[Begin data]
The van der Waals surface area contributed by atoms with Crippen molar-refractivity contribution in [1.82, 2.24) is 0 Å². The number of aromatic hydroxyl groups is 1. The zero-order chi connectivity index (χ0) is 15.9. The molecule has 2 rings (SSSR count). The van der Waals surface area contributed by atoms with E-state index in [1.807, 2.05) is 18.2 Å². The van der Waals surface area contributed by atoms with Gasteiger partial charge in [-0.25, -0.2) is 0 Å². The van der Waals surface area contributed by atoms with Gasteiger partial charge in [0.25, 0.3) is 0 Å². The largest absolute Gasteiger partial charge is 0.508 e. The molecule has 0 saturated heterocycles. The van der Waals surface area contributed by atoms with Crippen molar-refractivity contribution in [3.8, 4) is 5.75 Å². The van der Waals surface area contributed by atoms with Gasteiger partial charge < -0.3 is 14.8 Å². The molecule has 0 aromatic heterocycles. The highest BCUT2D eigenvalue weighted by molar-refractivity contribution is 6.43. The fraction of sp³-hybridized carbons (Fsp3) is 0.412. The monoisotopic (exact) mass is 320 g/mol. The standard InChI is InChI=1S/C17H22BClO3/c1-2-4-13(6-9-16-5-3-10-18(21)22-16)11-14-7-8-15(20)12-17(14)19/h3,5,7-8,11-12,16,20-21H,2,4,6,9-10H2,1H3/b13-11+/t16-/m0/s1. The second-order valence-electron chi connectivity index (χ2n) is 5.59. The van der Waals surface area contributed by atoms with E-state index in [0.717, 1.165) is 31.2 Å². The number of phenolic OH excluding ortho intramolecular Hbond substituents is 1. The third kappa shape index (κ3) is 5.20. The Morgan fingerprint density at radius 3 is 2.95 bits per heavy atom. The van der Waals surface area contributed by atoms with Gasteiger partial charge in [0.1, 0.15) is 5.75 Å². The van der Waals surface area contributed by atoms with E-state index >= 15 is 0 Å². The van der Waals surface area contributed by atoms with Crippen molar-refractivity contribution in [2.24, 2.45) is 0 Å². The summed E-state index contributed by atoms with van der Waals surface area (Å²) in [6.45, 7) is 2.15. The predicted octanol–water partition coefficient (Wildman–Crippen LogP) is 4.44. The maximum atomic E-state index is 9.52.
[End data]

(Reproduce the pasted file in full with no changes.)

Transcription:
The van der Waals surface area contributed by atoms with Crippen molar-refractivity contribution in [1.82, 2.24) is 0 Å². The number of aromatic hydroxyl groups is 1. The zero-order chi connectivity index (χ0) is 15.9. The molecule has 2 rings (SSSR count). The van der Waals surface area contributed by atoms with E-state index in [1.807, 2.05) is 18.2 Å². The van der Waals surface area contributed by atoms with Gasteiger partial charge in [-0.25, -0.2) is 0 Å². The van der Waals surface area contributed by atoms with Gasteiger partial charge in [0.25, 0.3) is 0 Å². The largest absolute Gasteiger partial charge is 0.508 e. The molecule has 0 saturated heterocycles. The van der Waals surface area contributed by atoms with Crippen molar-refractivity contribution in [3.8, 4) is 5.75 Å². The van der Waals surface area contributed by atoms with Gasteiger partial charge < -0.3 is 14.8 Å². The molecule has 0 aromatic heterocycles. The highest BCUT2D eigenvalue weighted by molar-refractivity contribution is 6.43. The fraction of sp³-hybridized carbons (Fsp3) is 0.412. The monoisotopic (exact) mass is 320 g/mol. The standard InChI is InChI=1S/C17H22BClO3/c1-2-4-13(6-9-16-5-3-10-18(21)22-16)11-14-7-8-15(20)12-17(14)19/h3,5,7-8,11-12,16,20-21H,2,4,6,9-10H2,1H3/b13-11+/t16-/m0/s1. The second-order valence-electron chi connectivity index (χ2n) is 5.59. The van der Waals surface area contributed by atoms with E-state index in [0.717, 1.165) is 31.2 Å². The number of phenolic OH excluding ortho intramolecular Hbond substituents is 1. The third kappa shape index (κ3) is 5.20. The Morgan fingerprint density at radius 3 is 2.95 bits per heavy atom. The van der Waals surface area contributed by atoms with Gasteiger partial charge in [0.1, 0.15) is 5.75 Å². The van der Waals surface area contributed by atoms with E-state index >= 15 is 0 Å². The van der Waals surface area contributed by atoms with Crippen molar-refractivity contribution in [2.24, 2.45) is 0 Å². The summed E-state index contributed by atoms with van der Waals surface area (Å²) in [6.45, 7) is 2.15. The predicted octanol–water partition coefficient (Wildman–Crippen LogP) is 4.44. The maximum atomic E-state index is 9.52.